This is another very powerful novel by Wiesel. His use of the dead coming to visit Elisha is very effective, especially Elisha’s childhood self who “died” prior to being sent to the concentration camps. His dead mother’s (as well as other’s) use of the phrase “Poor boy!” to describe Elisha and the predicament he finds himself is haunting. “This is war”, is the refrain of his compatriots who do not envy Elisha’s task. Yes, it is war. But does it have to be? Is there another way? The novel asks those questions, but has no answers for us. How could it? Jews had a different answer for a very long time and look where it got them. It’s time to try something different. But at what cost? This fight for independence was the beginning of something or possibly the end of something. But what? I’m not sure Wiesel knows the answer, but he is very effective in asking the question.

I would not say that “Dawn” is quite as effective of a story as “Night” is, which again should be read by everyone, but it is a wonderful “coming to grasps with horror” novel. If such could ever be described as wonderful. It is certainly a novel that makes you think. About war. About life. About death.  And novels like that don’t come around very often.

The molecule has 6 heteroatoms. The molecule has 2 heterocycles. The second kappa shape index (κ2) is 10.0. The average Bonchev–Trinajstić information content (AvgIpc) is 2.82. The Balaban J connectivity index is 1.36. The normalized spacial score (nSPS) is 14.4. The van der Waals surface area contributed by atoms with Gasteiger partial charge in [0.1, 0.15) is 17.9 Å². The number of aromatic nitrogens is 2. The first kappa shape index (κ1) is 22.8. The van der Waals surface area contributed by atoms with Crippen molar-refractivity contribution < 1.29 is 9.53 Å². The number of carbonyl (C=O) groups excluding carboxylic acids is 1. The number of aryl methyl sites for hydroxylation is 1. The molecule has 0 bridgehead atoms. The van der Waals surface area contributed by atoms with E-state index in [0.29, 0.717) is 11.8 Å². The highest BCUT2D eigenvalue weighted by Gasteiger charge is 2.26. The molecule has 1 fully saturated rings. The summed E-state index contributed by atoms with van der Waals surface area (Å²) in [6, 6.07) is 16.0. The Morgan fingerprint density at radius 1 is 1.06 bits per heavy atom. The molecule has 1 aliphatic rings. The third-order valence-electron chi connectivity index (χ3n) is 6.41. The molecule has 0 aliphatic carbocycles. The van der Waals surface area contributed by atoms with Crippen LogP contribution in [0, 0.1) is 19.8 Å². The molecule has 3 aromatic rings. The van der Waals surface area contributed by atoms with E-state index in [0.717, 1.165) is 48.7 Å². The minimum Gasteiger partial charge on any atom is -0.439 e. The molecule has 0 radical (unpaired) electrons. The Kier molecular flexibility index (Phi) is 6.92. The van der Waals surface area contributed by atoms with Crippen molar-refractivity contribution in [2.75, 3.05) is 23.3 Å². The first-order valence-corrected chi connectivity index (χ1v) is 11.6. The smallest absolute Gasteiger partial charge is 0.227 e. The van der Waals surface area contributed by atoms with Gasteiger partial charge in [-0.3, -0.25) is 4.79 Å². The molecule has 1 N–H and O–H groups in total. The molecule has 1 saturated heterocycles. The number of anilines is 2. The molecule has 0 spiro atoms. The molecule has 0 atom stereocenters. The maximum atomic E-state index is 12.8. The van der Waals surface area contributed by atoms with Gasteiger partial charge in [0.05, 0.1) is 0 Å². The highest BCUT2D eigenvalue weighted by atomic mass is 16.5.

Book Review: Night by Elie Wiesel

Jean-Paul’s Rating: 5/5 stars

“Night” is one of those books that is very difficult to read because of the subject matter but is a must read exactly because of that subject matter. It is the biographical story of teenage Elie Wiesel’s time in World War Two and traces his time from the beginnings of World War Two in Sighet, Hungary, to the rounding up of the Jews in his town in 1944, to his travails in the concentration camps of Auschwitz and Buchenwald, to his emancipation at the end of World War Two. It is important to be reminded again and again that this stuff happened. It is so far outside our experience that it’s very difficult to believe that it did happen. That it does happen in places we don’t care about. That it can happen. Even here. Even now.